Dusan Kovacic, CIO at Rockaway Blockchain Fund, talks about new Web3 use cases and which ones could see the most engagement from VCs and investors, as well as how investors should evaluate Web3 companies in the current market environment.
What are the implications of the current market environment for Web3 businesses?
Despite the market downturn, data shows that the number of blockchain users has increased significantly. Sometimes these market downturns can be an extremely positive opportunity for investments, with more realistic valuations in the forefront, and seeing what the next wave of builders are creating. The following Unicorn startups were all created in a bear market: WhatsApp, Netflix, Slack, Mailchimp, Instagram, Uber, etc.
The long-term value proposition of Web3 technology remains strong despite current market activity. At Rockaway Blockchain Fund (RBF), we expect trading to continue at a more sustainable pace in line with the macro environment. Many factors, such as regulation and talent migration, are progressing to make this a more encouraging area for investors. We will likely see the colossal blockchain investment numbers of 2021 – over $33 billion invested by VCs in crypto and blockchain startups – increase further in the future.
Beyond capital, how do Web3 projects seek support from VCs and partners?
Increasingly, Web3 projects seek support from VCs and partners beyond providing capital in areas such as talent acquisition, community expansion, and engineering. Depending on the markets, the value added by VC fluctuates and shifts. For example, in a bull market, the focus is more on services and brand. In a bear market, the added value is capital.
RBF offers a complete product offering, built on the pillars of venture capital, engineering and liquidity. Our company strategically goes beyond capital inflows to solidify the success of portfolio start-ups within a competitive blockchain industry. In addition to capital, VCs should be able to help companies invested in research, engineering, hiring, etc. In addition to this, these projects should also be educated on brand signage because when a brand VC invests, it brings credibility for negotiation, hiring and more.
How should investors view Web3 companies during this time? What should they keep in mind?
As the industry grows, VCs have the opportunity to connect with founders who have niche project experience and apply that skill set with the goal of advancing the ecosystem. In doing so, these founders offer the opportunity for investors to learn more about a specific facet of Web3, such as algorithmic valuations of NFTs or long-term financing mechanisms.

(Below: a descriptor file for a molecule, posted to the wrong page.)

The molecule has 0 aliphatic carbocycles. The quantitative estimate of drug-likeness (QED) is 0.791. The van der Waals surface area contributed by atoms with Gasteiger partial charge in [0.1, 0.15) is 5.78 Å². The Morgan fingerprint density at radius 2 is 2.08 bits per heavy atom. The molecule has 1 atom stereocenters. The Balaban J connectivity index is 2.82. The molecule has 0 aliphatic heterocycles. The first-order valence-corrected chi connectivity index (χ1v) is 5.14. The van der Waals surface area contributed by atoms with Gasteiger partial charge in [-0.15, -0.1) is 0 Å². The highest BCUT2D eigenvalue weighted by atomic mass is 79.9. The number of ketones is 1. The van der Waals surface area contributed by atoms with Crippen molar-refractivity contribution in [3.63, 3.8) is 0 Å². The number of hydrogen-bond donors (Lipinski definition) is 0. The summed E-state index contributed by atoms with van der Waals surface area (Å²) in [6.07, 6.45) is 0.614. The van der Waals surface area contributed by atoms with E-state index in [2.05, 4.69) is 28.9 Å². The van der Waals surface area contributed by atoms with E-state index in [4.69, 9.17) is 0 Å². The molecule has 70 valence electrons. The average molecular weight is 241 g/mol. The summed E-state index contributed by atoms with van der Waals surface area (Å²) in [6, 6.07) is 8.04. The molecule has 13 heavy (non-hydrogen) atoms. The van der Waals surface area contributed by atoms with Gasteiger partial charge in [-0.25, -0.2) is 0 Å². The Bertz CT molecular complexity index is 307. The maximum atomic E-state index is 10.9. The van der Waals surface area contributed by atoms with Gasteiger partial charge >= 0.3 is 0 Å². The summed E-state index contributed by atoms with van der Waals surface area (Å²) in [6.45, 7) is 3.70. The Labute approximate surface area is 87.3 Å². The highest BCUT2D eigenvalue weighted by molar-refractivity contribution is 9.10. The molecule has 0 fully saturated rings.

When considering new projects, investors should keep in mind that this is an educational opportunity that helps them refine their own offering. These VCs should review the professional background of the builder team to establish what expertise they bring from another area, which makes them unique in the space.
What are the new Web3 use cases? Which do you think will see the most venture capital commitment and which are most ready for adoption by companies and institutions in 2023?
The global adoption of blockchain technology is well advanced and alongside this is emerging a host of exciting new Web3 use cases. NFTs in particular have seen a lot of hype and exposure, but true long-term and sustainable evaluation methods have yet to be solidified.
Another relatively new concept that we seek to support is insurance in the decentralized applications (dApps) space. Assessing risk is difficult in this regard, which means that traditional insurance companies are reluctant to cover unconventional technical issues, i.e. smart contract hacks or protocol malfunctions.
In decentralized finance (DeFi) in particular, RBF is looking into the area of derivatives. Although there are various options for Automated Market Makers (AMMs) – an underlying protocol that powers the exchange of crypto assets without intermediaries – they have not gained much popularity as they are not efficient in capital terms. Therefore, RBF is interested in projects that solve this problem.
On the infrastructure side, we anticipate increased interest in zero-knowledge proof (ZKP) in verifiable computing in the context of Layer 2 and other protocol designs. We believe these and many other developments are ripe for greater investment and future enterprise adoption.
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The views and opinions expressed herein are the views and opinions of the author and do not necessarily reflect those of Nasdaq, Inc.